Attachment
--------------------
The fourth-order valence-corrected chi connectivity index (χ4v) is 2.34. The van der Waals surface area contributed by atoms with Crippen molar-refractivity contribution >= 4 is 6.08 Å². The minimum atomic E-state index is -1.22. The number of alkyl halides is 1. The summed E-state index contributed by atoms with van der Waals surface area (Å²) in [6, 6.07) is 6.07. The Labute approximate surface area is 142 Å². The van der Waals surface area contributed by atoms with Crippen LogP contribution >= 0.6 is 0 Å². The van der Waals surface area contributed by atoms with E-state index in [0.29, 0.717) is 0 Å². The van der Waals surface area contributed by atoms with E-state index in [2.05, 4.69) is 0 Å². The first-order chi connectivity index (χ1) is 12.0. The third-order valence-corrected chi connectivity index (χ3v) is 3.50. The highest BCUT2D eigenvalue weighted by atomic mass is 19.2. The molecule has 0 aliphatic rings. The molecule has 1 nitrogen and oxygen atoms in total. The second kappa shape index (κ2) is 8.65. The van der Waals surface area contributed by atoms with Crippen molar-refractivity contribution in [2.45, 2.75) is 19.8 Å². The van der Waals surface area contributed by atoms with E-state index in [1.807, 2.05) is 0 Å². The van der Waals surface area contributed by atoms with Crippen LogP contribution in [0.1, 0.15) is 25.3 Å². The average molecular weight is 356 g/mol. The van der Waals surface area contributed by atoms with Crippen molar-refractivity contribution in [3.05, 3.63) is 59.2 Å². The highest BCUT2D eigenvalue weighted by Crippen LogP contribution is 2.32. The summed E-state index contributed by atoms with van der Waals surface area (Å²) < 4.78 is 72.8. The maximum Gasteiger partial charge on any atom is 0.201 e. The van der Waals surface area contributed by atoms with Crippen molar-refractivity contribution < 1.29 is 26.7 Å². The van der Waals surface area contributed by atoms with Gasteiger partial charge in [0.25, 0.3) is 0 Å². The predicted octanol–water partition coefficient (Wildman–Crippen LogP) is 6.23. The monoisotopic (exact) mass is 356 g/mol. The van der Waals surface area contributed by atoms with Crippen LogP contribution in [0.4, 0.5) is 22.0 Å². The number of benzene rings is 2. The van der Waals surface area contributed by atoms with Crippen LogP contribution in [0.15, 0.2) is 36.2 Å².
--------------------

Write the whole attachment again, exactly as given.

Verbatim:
The fourth-order valence-corrected chi connectivity index (χ4v) is 2.34. The van der Waals surface area contributed by atoms with Crippen molar-refractivity contribution >= 4 is 6.08 Å². The minimum atomic E-state index is -1.22. The number of alkyl halides is 1. The summed E-state index contributed by atoms with van der Waals surface area (Å²) in [6, 6.07) is 6.07. The Labute approximate surface area is 142 Å². The van der Waals surface area contributed by atoms with Crippen LogP contribution >= 0.6 is 0 Å². The van der Waals surface area contributed by atoms with E-state index in [0.29, 0.717) is 0 Å². The van der Waals surface area contributed by atoms with E-state index in [2.05, 4.69) is 0 Å². The first-order chi connectivity index (χ1) is 12.0. The third-order valence-corrected chi connectivity index (χ3v) is 3.50. The highest BCUT2D eigenvalue weighted by atomic mass is 19.2. The molecule has 0 aliphatic rings. The molecule has 1 nitrogen and oxygen atoms in total. The second kappa shape index (κ2) is 8.65. The van der Waals surface area contributed by atoms with Crippen molar-refractivity contribution in [2.45, 2.75) is 19.8 Å². The van der Waals surface area contributed by atoms with E-state index in [1.807, 2.05) is 0 Å². The van der Waals surface area contributed by atoms with Crippen LogP contribution in [0.1, 0.15) is 25.3 Å². The average molecular weight is 356 g/mol. The van der Waals surface area contributed by atoms with Crippen molar-refractivity contribution in [3.05, 3.63) is 59.2 Å². The highest BCUT2D eigenvalue weighted by Crippen LogP contribution is 2.32. The summed E-state index contributed by atoms with van der Waals surface area (Å²) < 4.78 is 72.8. The maximum Gasteiger partial charge on any atom is 0.201 e. The van der Waals surface area contributed by atoms with Crippen molar-refractivity contribution < 1.29 is 26.7 Å². The van der Waals surface area contributed by atoms with Gasteiger partial charge in [0.25, 0.3) is 0 Å². The predicted octanol–water partition coefficient (Wildman–Crippen LogP) is 6.23. The monoisotopic (exact) mass is 356 g/mol. The van der Waals surface area contributed by atoms with Crippen LogP contribution in [0.4, 0.5) is 22.0 Å². The number of benzene rings is 2. The van der Waals surface area contributed by atoms with Crippen LogP contribution in [0.15, 0.2) is 36.2 Å².